Manchester University experts are designing AI-powered robots to work in some of the most hazardous places on Earth and outer space.
Manchester researchers have been advising government and energy sector leaders on the safe development of AI robots being used in extreme environments.
The University of Manchester said ‘hot robotic’ systems were originally designed to work in radioactive environments in decommissioned nuclear reactors, but found a new use in the fields of nuclear fusion power, agriculture, the energy sector, and even space exploration.
The University said in a statement: “As part of an ambitious R&D programme to maintain UK leadership in robotic technologies, Manchester experts are applying AI technologies to ‘hot robotics’ as they will increasingly need to act independently of human operators as they enter a range of danger zones to carry out highly complex tasks.
“An important challenge in the nuclear industry is to improve robot autonomy so that the technology can be used to deliver safer, faster and cheaper decommissioning of legacy power stations and other radioactive facilities at sites such as Sellafield and Dounreay.
“To support this challenge, the Robotics and AI Collaboration (RAICo) has been established in Cumbria as a joint research programme between The University of Manchester, the UK Atomic Energy Agency (UKAEA), Sellafield Ltd, the Nuclear Decommissioning Authority and the National Nuclear Laboratory.
“In addition to supporting the nuclear decommissioning industry, RAICo will also provide a pilot for the development and application of sophisticated robotic systems in other sectors – a recent report estimates that the total UK market size for autonomous robotic systems will reach almost GBP 3.5 billion by 2030.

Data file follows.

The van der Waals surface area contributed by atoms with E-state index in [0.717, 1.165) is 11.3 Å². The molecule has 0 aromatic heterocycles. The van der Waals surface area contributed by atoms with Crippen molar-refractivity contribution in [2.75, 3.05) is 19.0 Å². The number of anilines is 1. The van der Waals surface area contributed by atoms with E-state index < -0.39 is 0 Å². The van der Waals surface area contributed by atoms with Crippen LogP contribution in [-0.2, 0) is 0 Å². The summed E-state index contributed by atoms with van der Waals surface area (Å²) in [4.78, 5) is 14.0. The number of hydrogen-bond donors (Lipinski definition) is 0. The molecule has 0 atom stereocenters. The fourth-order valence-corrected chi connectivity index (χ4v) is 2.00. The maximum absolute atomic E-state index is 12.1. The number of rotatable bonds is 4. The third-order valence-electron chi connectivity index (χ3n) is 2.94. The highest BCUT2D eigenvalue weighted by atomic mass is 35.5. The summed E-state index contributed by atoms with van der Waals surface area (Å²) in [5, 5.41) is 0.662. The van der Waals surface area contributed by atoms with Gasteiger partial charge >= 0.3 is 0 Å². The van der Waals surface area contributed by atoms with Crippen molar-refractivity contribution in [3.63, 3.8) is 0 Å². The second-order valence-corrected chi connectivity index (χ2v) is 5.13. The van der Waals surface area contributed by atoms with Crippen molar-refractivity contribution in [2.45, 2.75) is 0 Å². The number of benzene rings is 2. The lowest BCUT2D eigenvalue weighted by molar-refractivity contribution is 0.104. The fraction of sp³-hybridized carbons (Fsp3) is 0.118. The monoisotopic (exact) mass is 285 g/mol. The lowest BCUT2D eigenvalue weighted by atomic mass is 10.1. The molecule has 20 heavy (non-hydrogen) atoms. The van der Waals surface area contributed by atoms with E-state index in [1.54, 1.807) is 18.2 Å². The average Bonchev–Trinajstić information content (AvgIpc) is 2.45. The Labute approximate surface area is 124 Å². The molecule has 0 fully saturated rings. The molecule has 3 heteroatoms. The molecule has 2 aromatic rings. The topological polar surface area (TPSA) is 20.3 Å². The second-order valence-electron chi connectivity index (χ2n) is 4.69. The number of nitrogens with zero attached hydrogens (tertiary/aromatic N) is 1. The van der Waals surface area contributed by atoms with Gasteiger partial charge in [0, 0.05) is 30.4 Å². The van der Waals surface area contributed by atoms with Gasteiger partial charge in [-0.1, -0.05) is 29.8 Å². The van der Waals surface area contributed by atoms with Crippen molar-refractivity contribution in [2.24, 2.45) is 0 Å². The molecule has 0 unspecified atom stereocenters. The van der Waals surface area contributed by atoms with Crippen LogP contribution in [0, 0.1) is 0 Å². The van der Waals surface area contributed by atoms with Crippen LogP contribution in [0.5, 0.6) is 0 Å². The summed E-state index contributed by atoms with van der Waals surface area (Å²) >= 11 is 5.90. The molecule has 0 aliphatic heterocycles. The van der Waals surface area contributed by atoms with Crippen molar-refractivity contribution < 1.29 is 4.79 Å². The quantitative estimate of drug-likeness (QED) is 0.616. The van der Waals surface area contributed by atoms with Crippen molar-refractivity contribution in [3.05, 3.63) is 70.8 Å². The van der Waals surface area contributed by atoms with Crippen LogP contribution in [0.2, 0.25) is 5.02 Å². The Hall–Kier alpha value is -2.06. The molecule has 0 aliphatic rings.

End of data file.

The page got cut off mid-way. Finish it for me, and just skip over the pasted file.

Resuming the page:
“Academic engagement into RAICo is being led by Professor Barry Lennox and his team at The University of Manchester. This group leads the RAIN (Robotics and Artificial Intelligence for Nuclear) hub and are also part of the Manchester Robotics and AI Centre.”
The university added: “The Manchester-led RAIN group has built up their expertise after pioneering a series of resilient robotic systems to carry out work in many of the UK’s decommissioned nuclear power stations – doing work that is too dangerous for humans.”
Professor Barry Lennox said: “The inclusion of AI is because the goal is to develop automated systems that can operate much more efficiently than if they were operated by people. Within RAICo we are looking at how to improve the operation of remote manipulation and inspection systems.
“We’re helping Sellafield and other nuclear end-users to develop the next generation of remote surveying and handling equipment so they can improve their operations.
“The inclusion of AI is because the goal is to develop automated systems that can operate much more efficiently than if they were operated by people.
“Within RAICo we are looking at how to improve the operation of remote manipulation and inspection systems. We’re helping Sellafield and other nuclear end-users to develop the next generation of remote surveying and handling equipment so they can improve their operations.”
Professor Lennox explained: “The prefix ‘hot’ was introduced because we were interested in deploying the robots into active environments – but we’re now looking to expand the hot so it can refer to more general applications, including the space, agriculture and offshore sectors.
“AI introduces lots of additional problems related to ensuring that the AI will do what we expect it to do and not cause damage or risk the safety of humans.”
Rob Buckingham, head of the UK Atomic Energy Authority’s Remote Applications in Challenging Environments (RACE) centre, said: “The next generation of robotics will be essential for the delivery of fusion power and, recognising this, we intend to collaborate widely with the best, such as the robotics research group at Manchester.
“Working with Manchester on the RAIN programme has reaped huge rewards for both parties so let’s do more.”